But is that really what we are watching? Do we see real people reacting to Borat's outrageous behavior, or actors pretending to react to Borat's behavior?

That is the one real problem with the Borat movie. We never know how much of it consists of street theater in which Borat improvises scenes with real people and in so doing exposes their prejudices and foibles, and how much consists merely of staged and scripted scenes. Did Borat actually lure the children to the ice cream truck with the music, then scare them by letting a gigantic bear roar through an open window? Were those genuine reactions when we saw the children running away from the truck in fright, or were those child actors told to act like they had just seen a bear in an ice cream truck?

Why do I care, if it is funny?

Well, I'll tell you why. Because many of the film's most ardent proponents have posited that it is not merely a silly gross-out comedy, but a piece of Swiftian satirical genius that uses Borat's prejudices to expose people's racism and other indefensible beliefs. If the film is exposing the racism of real people, that argument has some merit. It's a very different matter if it is merely exposing the racism of fictional characters played by actors delivering scripted lines. Correct me if I'm wrong, but I think that latter one has already been done. What's real? Sacha Baron Cohen and his collaborators are not talking, but many of the real people have come forward. Here are some speculations about who was in on the joke, and reactions from the punk'd participants:

USA TODAY: The real stories behind Borat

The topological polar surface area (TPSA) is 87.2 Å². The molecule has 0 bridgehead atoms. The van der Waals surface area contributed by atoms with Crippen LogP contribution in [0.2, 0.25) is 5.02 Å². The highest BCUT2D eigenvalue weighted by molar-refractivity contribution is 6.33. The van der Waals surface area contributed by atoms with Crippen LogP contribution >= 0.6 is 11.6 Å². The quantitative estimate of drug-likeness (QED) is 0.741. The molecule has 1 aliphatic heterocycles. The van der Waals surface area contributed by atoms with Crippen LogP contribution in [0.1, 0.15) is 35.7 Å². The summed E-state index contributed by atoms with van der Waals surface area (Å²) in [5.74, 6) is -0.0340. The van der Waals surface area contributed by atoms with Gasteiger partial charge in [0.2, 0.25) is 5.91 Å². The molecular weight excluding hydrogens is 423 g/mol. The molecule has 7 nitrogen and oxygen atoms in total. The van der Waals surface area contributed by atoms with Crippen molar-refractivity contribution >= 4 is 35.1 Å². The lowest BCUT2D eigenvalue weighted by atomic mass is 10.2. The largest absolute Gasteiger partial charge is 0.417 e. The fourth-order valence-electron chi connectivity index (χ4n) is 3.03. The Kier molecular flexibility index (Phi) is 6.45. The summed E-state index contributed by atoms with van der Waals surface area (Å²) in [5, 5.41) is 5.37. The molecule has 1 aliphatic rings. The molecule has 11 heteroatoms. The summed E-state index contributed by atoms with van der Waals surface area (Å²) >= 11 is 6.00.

MTV: Was Pamela Anderson in on the joke?

I am assuming that the sweet little old Jewish couple in the bed-and-breakfast were actors in on the joke, but nobody seems to know for sure.

If you have not been living in a plastic bubble, you probably know about Cohen's ongoing feud with Kazakhstan. After the early film festival screenings, the government of Kazakhstan protested the way their culture is portrayed in this movie, and Cohen used that protest as fodder for more of his mockery. First he appeared as Borat and agreed with Kazakhstan's decision "to sue this Jew," going on to explain that recent reforms have made Kazakhstan just as modern and free as any other nation because "homosexuals no longer have to wear blue hats, and women can now ride inside of bus." The ever-humorless officials of Kazakhstan then countered with formal protests to George Bush, and a P.R. campaign to show the reality of their country, including a massive ad in the New York Times. This time Borat responded that the country's claims of equality for Jews and women were merely vicious lies and propaganda spread not by genuine Kazakh officials, but by evil impersonators sent out by Kazakhstan's mortal enemy, Uzbekistan!